Viet Nam News
HCM CITY — Việt Nam exported 520,000 tonnes of coffee worth US$1 billion in the first quarter of the year, an increase of 15.1 per cent in volume but a decrease of 1.7 per cent in value compared to the same period last year, according to the Ministry of Agriculture and Rural Development.
Germany, the US, Indonesia, Italy and Japan were among the country’s key export markets. Germany accounted for more than 14 per cent of exports though its purchases fell by 18 per cent year-on-year.
Reviewing the exports, Đỗ Hà Nam, deputy chairman of the Việt Nam Coffee and Cocoa Association, described the situation as “good.”
The sector’s export target for the 2017-18 crop is 1.5 million tonnes.
In the last quarter of last year 400,000 tonnes had been exported, meaning only another 600,000 tonnes have to be exported to meet the target.
Nam told Việt Nam Economic Times it is not a big number with five months still to go for the end of the coffee season, and the target would surely be achieved.
Talking about prices in the domestic market, he said they are down slightly since the market is now mainly affected by movements in the forward market.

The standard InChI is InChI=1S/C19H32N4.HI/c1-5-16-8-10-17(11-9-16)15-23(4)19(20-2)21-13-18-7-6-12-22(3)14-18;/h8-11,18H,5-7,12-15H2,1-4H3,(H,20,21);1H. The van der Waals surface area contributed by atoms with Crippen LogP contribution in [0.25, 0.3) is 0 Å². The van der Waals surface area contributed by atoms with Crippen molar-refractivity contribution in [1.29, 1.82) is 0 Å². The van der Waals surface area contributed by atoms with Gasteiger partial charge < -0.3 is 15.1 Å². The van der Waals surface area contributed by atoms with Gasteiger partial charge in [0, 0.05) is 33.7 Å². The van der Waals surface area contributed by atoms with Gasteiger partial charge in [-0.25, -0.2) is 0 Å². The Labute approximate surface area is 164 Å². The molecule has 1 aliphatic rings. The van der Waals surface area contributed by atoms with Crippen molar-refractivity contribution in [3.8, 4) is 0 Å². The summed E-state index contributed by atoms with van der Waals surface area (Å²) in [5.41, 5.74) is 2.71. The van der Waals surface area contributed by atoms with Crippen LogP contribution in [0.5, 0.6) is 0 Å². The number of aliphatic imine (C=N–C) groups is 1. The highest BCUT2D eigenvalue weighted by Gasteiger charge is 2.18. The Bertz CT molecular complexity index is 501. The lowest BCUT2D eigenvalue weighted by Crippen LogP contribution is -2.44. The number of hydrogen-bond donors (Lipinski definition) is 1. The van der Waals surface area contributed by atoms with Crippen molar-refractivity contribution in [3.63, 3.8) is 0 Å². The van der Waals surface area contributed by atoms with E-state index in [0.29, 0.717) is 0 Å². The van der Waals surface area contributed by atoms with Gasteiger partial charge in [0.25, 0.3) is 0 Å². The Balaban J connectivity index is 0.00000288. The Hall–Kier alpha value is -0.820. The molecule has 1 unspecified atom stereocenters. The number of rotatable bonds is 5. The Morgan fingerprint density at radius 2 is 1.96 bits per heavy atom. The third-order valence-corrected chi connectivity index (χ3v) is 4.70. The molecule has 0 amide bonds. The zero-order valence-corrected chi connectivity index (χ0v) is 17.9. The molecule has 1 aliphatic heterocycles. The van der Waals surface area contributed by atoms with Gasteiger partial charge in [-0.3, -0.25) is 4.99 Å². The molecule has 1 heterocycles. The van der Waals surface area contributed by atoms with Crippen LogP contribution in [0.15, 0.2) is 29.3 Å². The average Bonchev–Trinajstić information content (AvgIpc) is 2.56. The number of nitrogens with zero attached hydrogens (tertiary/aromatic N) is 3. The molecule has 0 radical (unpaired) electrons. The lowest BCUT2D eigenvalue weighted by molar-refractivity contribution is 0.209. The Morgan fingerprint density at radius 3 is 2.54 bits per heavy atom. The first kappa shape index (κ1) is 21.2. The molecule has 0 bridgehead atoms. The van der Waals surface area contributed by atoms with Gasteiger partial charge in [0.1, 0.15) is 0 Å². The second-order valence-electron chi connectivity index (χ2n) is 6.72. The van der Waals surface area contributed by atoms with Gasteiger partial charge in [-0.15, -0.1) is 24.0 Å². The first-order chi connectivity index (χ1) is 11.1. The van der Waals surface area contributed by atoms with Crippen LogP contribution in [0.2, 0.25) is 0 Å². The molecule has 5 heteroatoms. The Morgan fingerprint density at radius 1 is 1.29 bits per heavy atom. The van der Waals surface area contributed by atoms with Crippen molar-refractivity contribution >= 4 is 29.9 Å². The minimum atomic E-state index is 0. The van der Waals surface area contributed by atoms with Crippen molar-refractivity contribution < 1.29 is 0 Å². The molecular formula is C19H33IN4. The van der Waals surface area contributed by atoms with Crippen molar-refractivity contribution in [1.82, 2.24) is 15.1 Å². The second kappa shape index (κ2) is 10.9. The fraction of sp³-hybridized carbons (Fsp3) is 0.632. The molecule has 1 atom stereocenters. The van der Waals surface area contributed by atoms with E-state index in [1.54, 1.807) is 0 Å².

“The market is currently quiet. There is no buyer or seller. In the short term coffee prices will not increase because there are is no driving factor. But starting in July, when the status of the coffee crop in Brazil, the world’s largest coffee producer, is clear, the market may fluctuate.”
But many experts agree there is no big threat this year since supply and demand are closely matched, he said.
The association said Việt Nam’s coffee output is expected to increase by 15 per cent this year, but would not create pressure because the increase would be much lower than in most years.
Việt Nam exported 1.4 million tonnes last year for $3.2 billion.
The country’s exports were down sharply last year due to a fall in output because of the impact of climate change, but thanks to high prices, the export value was down by only 2.7 per cent over 2016, the association said.
Việt Nam is the second largest exporter behind Brazil.
The coffee industry has carried out a restructure programme to improve its competitiveness by improving productivity, quality and value.
Under the programme, the country plans to keep the area under coffee at 600,000ha and focus on planting new trees with higher productivity and quality, it said. — VNS